I went to an excellent talk by Rowan Williams -- in the dialogue format with another poet -- where he talked about language, poetry and translation. Because I went to his difficult Clark lectures on aesthetics some years back in Cambridge, which were published as Grace and Necessity, I was able to follow more than otherwise. I do like the archbishop. He's good at gentle self-deprecating humour, and he is so startlingly but unostentatiously bright. His adoption of Simone Weil's idea that one should always approach other humans with hesitation, e.g. a sort of expectant humility, is something you can actually see him doing as well talking about. It means not putting a name or label on a person but instead being open to them as a human. The Franciscans who used to live in Cambridge were like that. I suppose it's part of the reason why he seems undefinite to the world in general, his refusal to condemn. And certainly many Anglicans (and journalists) would like him to do a bit more condemning -- my evangelical relatives on my father's side don't really approve of him. I think he's just what we need. The Church of England is sometimes called the only organisation that exists for the benefit of its non-members, and I think he provides a good sign for both the church and the non-church. The church needs to be just a bit skew-whiff from the world. It needs not to copy the name-calling style of modern politics. It needs to measure its success by things that are neither worldly nor unworldly but aworldly, or refuse to measure its success at all.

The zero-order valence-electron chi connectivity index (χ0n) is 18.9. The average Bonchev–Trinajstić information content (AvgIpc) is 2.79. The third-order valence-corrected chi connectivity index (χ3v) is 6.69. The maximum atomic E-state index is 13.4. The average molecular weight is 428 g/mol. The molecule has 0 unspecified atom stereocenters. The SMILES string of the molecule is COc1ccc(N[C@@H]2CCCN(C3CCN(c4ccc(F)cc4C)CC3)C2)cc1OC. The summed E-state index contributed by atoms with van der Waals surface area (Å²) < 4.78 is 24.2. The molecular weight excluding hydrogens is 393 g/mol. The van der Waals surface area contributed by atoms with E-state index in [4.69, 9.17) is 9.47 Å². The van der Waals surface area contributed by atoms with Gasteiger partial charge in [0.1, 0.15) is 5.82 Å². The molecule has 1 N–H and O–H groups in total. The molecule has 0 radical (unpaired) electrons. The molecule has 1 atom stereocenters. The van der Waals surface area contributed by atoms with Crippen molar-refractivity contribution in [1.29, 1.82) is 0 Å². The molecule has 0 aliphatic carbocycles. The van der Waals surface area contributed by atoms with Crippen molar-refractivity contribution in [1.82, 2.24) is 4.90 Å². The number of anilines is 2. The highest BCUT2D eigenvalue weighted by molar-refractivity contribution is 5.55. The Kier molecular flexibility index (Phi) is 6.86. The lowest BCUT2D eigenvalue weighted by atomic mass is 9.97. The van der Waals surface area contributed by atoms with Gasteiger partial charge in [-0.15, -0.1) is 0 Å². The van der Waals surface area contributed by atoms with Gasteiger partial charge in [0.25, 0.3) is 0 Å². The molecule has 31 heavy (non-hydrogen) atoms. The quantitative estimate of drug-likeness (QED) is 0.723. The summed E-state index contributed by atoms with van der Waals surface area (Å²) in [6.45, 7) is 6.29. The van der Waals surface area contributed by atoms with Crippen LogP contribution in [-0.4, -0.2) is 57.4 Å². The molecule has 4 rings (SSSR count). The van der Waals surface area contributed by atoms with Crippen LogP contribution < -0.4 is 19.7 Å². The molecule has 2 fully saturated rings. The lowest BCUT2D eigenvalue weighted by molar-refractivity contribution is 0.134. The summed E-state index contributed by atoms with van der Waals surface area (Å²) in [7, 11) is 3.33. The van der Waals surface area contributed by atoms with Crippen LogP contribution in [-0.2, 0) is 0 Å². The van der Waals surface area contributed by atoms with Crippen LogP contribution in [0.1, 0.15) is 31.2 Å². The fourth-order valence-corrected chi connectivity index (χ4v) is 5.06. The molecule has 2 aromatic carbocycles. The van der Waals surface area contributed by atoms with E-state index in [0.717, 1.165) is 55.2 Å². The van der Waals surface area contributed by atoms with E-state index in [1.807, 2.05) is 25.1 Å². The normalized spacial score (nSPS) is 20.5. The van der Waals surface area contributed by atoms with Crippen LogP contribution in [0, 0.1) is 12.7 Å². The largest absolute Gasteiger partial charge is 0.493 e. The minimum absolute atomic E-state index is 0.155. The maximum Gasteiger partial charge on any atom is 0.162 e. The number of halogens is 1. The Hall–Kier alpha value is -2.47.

Also it was cool to hear him talk about the poetry culture of his native Wales. I hadn't realised that he was brought up bilingual in Welsh and English. And I enjoyed that he talked intelligently about Geoffrey Hill. An elderly bishop used to bring Hill into lunch sometimes when I was a research fellow. I liked that bishop, since deceased, and a few times actually sat next to Geoffrey Hill. Whereupon I found myself completely unable to say anything at all intelligent to him about his work, much as I like it. It was one of those moments that seems frustratingly bigger than itself, and actually emblematic of a whole part of life. Maybe I should write a poem about it.